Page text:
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The Indians and an erratic Trevor Bauer couldn't complete the sweep

The Tribe still took 2 out of 3 for the series and padded their lead in the division.

Aaron Doster-USA TODAY Sports

Indians 5, Tigers 9

Box Score

Indians drop to 86-63

7 game lead in AL Central


What is the word that comes to mind when thinking about Trevor Bauer's start today? Unstable. On an afternoon when many Indians fans hoped to catch a glimpse of the Good Bauer needed for a deep playoff run, they instead saw an erratic performance that features three hit batsmen and a wild pitch. In 5.2 innings, Bauer surrendered 10 H, 6 ER, and 2 BB. It didn't help matters that today's game featured a strike zone that shrank, grew, and morphed throughout the course of the contest. To Bauer's credit, he came out on twitter after the game and apologized for the HBPs:

The Action

Brandon Guyer opened the scoring this afternoon on a line-drive to center field. Cameron Maybin sprinted toward the ball, but pulled up in front of it instead of laying out for the catch. It kicked up and off of his glove, and for a moment Maybin got turned around and couldn't locate the ball. By the time he fired it to the infield, Guyer slid safely into second base. The next at bat features some antics as well. Abraham Almonte slapped a single to right to score Guyer but not before accidentally flinging his bat over the third base dugout. Who got to keep the sudden souvenir?

We didn't see who caught the bat, so I'm just going to assume that she reached up and casually snagged it out of the sky.

Things really started to slip for Bauer in the third inning. To begin it, he plunked Ian Kinsler in the head. While unintentional, it clearly shook Bauer up; he dropped his glove and lowered into a crouch as the Tigers staff attended to Kinsler. Fortunately, Kinsler appeared fine and remained in the game, though he was later ejected for arguing. He actually scored the Tigers' first run when Bauer hit Victor Martinez in the leg with the bases loaded. Bauer struck out the next two hitters, but gave up a single to Erick Aybar. The first run scored easily. Then, Tigers third base coach David Clark called for Cabrera to hold at third, but Miggy blew threw it anyway and scored when Gimenez dropped the throw from Almonte. It would have been a close play had he applied the tag, but the Tigers took the lead 3-2.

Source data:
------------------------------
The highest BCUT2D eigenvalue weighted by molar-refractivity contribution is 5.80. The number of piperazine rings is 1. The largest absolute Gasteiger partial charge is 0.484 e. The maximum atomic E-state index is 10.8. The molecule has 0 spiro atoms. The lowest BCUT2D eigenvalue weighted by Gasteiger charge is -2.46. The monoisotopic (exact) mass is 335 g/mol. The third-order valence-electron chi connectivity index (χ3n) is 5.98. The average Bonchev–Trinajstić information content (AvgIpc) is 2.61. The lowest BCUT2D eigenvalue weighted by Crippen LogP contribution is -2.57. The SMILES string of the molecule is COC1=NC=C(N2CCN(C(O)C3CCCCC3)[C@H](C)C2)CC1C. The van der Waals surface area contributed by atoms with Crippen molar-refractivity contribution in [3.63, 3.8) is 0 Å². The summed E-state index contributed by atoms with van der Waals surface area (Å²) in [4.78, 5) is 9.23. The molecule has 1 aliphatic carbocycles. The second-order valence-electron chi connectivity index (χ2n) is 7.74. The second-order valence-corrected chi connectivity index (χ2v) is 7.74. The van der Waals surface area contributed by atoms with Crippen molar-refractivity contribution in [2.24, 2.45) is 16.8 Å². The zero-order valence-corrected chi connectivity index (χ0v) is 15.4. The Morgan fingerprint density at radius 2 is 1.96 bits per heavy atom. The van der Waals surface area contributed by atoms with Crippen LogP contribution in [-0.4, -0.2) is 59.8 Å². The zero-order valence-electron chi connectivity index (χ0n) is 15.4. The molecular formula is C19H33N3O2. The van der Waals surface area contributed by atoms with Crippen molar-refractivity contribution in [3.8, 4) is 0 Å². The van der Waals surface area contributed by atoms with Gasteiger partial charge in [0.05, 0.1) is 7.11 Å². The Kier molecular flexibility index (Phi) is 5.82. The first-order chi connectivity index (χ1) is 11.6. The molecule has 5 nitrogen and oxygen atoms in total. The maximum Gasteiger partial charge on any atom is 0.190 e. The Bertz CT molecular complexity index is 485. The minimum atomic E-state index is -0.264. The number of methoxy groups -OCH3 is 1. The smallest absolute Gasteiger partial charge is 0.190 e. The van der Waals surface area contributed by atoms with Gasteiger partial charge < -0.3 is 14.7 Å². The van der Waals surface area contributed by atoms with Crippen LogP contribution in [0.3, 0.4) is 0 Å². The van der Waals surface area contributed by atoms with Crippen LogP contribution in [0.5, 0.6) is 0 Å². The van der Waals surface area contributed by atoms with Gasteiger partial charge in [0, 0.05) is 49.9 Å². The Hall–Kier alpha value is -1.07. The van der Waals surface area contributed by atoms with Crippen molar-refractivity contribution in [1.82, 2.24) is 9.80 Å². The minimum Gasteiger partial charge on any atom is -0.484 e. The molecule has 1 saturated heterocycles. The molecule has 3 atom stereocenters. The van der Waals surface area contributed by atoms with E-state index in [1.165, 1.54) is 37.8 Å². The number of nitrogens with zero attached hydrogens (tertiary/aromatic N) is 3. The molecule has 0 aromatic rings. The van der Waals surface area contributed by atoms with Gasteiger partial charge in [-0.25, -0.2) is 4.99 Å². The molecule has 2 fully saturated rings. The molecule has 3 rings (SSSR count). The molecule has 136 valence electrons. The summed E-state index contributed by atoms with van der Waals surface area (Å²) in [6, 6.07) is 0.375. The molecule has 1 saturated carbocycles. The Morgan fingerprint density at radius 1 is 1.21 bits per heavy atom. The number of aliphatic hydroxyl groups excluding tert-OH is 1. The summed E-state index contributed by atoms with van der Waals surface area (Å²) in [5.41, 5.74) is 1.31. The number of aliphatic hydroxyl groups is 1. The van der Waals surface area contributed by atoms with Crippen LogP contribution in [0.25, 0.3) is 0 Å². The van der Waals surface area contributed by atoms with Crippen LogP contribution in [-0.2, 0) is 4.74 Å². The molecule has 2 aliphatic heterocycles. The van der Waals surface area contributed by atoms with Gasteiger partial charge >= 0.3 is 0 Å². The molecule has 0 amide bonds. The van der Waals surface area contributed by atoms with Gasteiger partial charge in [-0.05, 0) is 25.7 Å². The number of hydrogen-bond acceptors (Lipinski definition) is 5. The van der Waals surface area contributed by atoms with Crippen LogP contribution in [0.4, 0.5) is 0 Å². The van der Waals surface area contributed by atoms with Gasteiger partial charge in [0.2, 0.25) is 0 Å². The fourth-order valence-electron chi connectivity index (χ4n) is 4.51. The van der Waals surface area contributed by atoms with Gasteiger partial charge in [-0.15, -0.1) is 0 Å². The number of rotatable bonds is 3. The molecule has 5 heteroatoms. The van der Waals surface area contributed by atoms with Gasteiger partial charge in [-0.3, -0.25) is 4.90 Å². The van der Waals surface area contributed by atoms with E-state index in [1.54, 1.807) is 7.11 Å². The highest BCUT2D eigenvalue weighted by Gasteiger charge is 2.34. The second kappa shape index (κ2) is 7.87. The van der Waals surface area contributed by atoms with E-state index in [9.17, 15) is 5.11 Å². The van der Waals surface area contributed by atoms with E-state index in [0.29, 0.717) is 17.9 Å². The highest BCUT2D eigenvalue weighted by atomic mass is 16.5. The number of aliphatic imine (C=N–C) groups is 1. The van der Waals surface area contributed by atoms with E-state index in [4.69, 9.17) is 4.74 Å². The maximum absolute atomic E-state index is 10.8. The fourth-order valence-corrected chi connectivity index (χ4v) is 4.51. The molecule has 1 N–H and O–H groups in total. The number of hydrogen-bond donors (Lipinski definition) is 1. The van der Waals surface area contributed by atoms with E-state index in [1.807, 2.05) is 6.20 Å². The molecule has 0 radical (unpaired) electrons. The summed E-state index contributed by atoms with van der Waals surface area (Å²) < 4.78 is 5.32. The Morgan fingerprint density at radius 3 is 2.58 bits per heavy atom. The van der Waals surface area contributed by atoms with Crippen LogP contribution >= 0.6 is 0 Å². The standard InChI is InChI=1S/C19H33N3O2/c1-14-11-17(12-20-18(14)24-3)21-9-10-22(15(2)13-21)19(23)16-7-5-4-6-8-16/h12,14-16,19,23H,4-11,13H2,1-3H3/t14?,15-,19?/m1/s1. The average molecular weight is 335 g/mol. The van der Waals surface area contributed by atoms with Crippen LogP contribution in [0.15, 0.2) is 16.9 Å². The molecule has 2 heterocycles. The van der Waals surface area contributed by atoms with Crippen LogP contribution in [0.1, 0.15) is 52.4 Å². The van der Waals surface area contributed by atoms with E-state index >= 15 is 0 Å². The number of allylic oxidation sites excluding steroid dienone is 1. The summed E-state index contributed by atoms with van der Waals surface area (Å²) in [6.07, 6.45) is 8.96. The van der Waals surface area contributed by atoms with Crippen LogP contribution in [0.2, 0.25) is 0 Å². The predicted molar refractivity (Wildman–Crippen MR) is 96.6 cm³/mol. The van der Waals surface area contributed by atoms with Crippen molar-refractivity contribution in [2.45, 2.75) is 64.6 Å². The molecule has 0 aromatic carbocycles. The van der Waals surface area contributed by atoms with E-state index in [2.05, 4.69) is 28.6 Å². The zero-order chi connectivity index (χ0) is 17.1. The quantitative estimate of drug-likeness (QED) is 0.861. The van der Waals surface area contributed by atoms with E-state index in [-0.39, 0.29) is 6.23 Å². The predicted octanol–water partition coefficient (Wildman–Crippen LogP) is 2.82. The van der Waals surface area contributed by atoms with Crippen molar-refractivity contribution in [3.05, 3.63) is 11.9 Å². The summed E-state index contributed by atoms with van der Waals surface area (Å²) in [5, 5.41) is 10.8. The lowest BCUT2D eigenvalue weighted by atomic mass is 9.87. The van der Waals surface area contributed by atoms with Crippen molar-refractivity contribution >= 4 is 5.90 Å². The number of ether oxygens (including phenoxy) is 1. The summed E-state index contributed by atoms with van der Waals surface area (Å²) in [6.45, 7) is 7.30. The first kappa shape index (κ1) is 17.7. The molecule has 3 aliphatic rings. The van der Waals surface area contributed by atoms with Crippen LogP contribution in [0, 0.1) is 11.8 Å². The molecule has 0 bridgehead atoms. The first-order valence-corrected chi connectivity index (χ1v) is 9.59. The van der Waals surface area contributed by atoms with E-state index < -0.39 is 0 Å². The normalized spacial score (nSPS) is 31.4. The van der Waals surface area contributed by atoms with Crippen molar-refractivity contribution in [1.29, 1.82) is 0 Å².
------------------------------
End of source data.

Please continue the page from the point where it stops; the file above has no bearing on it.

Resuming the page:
Daniel Norris opened the bottom of the inning by throwing behind Rajai Davis, prompting the home plate umpire to warn both teams. Fortunately, no other hijinx ensued,

Bauer's strange afternoon grew worse when he allowed a massive 2-run shot to Justin Upton in the fifth inning. Upton tossed his bat to the side and took a moment to admire the homer, then managed to jog around the bases more slowly than most people walk. The dinger put the Tigers up 5-2.

The indians recieved a boost from their outfield in the eighth, as Brandon Guyer and Almonte both made acrobatic catches to steal hits from the Tigers. Unfortunately, it didn't matter very much, as Joe Colon pitched one of the more regrettable relief appearances in recent memory:

Mentally weak.

The Indians didn't threaten in the bottom of the ninth, and whatever remained of the 21,382 that attended today's game shuffled to the exits, some of whom probably mumbled about Unfathomable Genius Paul Hoynes, who foretold of such a fate. May they find an appreciable amount sand that is coarse, moist, and littered with broken glass bottles, making the pounding of it quite unpleasant.

Other Notes

Francisco Lindor is in a bit of a slump at the moment. Here are his numbers since the beginning of the Twins series (9/9), not counting today:

.147 .231 .176 .180 1

I don't expect this to be any sort of long-term issue. His BABIP over this timeframe is .179, and his walk and strikeout rates are more or less the same as the rest of this season. To me, this shows how bad stretches can happen to great players at any time just because of rotten luck. Let's all be happy that we aren't dealing with this sort of slump during a playoff series.

Last Thoughts

I wonder if the little girl who ended up with the bat will end up appreciating how lucky she is to 1) have a Major League bat, and 2) still be alive.